Dressed in a dark grey overcoat and sporting a scarlet poppy, the Duke of Cambridge stood on a raised platform with his grandparents and Belgium's King Philippe to view guardsmen who honoured the occasion with a parade. Grand Duke Henri of Luxembourg had also travelled to the British capital for the engagement.
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The memorial garden has been a collaborative project between the UK, Belgium and Luxembourg, seeing London's Guards Museum and Flanders House come together with the Belgian-Luxembourg Chamber of Commerce.
Internationally-acclaimed Belgian landscape architect Piet Blanckaert was tasked with designing the garden. One of its unique features is that 70 sandbags of soil from the Flanders Fields battlefield cemeteries were brought over by the Belgian Navy frigate 'Louisa Marie' and taken by the British Army to the garden where they were laid into a raised circular bed.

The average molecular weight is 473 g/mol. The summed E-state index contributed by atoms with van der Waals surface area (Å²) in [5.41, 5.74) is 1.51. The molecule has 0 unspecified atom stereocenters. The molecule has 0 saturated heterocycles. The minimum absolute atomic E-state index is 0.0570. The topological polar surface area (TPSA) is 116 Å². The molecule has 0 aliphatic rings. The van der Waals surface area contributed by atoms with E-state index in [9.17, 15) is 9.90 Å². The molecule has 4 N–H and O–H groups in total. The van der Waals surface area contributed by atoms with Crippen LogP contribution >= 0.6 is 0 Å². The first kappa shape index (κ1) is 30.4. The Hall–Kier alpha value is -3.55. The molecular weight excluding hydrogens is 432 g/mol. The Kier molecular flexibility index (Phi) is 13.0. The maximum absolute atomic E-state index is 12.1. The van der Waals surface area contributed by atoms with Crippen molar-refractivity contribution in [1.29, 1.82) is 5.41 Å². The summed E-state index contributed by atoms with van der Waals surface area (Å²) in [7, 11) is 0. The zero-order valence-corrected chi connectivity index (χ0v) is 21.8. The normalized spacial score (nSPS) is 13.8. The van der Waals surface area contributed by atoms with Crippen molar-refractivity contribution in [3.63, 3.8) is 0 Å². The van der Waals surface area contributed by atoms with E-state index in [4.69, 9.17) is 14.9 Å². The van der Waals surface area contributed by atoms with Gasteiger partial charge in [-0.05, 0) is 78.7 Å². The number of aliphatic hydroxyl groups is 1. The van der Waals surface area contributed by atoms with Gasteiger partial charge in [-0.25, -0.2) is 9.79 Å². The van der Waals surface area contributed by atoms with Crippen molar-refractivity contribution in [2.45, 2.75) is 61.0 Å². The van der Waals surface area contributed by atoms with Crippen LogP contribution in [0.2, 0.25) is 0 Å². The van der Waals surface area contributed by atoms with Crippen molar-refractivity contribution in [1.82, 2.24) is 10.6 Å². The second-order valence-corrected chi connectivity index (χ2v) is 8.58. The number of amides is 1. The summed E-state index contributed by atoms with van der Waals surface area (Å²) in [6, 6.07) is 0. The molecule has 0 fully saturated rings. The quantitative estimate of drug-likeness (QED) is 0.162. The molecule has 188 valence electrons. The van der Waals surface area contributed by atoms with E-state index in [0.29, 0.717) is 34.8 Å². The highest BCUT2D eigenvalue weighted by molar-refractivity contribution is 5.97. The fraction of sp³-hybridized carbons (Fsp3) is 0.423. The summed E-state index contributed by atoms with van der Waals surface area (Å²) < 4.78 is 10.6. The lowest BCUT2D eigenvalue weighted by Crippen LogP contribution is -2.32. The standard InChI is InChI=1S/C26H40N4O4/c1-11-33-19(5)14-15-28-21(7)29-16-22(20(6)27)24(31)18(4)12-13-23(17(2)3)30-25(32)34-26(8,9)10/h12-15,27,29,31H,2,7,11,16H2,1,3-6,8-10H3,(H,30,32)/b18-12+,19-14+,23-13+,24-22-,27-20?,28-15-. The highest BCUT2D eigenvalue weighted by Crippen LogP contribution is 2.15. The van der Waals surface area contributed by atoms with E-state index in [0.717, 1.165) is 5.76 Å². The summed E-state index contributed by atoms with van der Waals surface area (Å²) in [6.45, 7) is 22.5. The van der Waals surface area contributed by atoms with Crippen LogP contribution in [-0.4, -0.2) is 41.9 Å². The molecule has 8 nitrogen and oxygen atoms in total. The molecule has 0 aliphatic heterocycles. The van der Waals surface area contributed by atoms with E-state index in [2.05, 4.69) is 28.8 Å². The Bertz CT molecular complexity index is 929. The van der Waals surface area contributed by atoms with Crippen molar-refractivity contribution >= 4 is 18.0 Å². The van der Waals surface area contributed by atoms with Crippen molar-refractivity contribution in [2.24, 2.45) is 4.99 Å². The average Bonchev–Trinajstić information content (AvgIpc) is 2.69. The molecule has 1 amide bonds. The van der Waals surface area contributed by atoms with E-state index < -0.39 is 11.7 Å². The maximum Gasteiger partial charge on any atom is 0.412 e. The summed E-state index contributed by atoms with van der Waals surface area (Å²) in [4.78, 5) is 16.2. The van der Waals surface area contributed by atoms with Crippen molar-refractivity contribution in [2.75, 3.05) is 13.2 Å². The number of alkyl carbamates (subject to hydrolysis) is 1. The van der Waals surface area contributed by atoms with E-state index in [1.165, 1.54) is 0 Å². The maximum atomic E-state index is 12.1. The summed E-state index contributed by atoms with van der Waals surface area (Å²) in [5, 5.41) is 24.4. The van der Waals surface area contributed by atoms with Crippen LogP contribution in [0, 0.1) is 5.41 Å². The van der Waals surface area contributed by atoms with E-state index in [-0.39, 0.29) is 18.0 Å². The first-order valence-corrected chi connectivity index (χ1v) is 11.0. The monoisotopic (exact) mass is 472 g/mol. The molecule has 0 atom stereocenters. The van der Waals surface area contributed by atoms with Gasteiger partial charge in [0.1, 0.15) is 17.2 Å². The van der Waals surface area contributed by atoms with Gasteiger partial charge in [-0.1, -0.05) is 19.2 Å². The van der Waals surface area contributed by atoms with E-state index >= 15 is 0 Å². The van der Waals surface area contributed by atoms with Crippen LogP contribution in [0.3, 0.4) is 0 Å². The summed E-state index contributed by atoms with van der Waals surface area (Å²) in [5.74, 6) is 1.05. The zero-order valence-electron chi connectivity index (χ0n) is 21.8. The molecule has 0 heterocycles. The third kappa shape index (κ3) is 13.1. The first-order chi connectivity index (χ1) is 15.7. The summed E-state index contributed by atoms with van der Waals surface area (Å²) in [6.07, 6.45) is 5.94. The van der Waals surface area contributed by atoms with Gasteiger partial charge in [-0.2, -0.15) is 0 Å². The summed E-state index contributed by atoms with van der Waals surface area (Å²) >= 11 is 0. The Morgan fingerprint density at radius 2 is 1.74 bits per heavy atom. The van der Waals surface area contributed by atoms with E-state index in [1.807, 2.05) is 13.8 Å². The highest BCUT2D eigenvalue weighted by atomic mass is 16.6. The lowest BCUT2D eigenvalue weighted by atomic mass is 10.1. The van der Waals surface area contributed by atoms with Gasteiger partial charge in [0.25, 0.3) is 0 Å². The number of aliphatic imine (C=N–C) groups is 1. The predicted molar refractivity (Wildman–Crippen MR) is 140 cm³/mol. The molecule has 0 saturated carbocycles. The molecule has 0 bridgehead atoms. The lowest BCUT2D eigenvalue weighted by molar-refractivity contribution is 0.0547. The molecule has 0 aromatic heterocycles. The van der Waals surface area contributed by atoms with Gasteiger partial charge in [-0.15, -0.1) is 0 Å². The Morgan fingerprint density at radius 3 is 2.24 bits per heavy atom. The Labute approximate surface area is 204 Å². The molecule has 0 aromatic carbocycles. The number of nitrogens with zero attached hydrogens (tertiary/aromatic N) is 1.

It is hoped that British schoolchildren who are unable to travel to the continental battlefields themselves will be able to learn about WW1 and pay their respects at the London memorial.
Later in the day Prince William is set to join forces with his brother Prince Harry to host an Armed Forces reception at Buckingham Palace. William and Harry, who spent Thursday at London’s Field of Remembrance, will recognise those involved in the medical care, recovery and rehabilitation of injured personnel and veterens.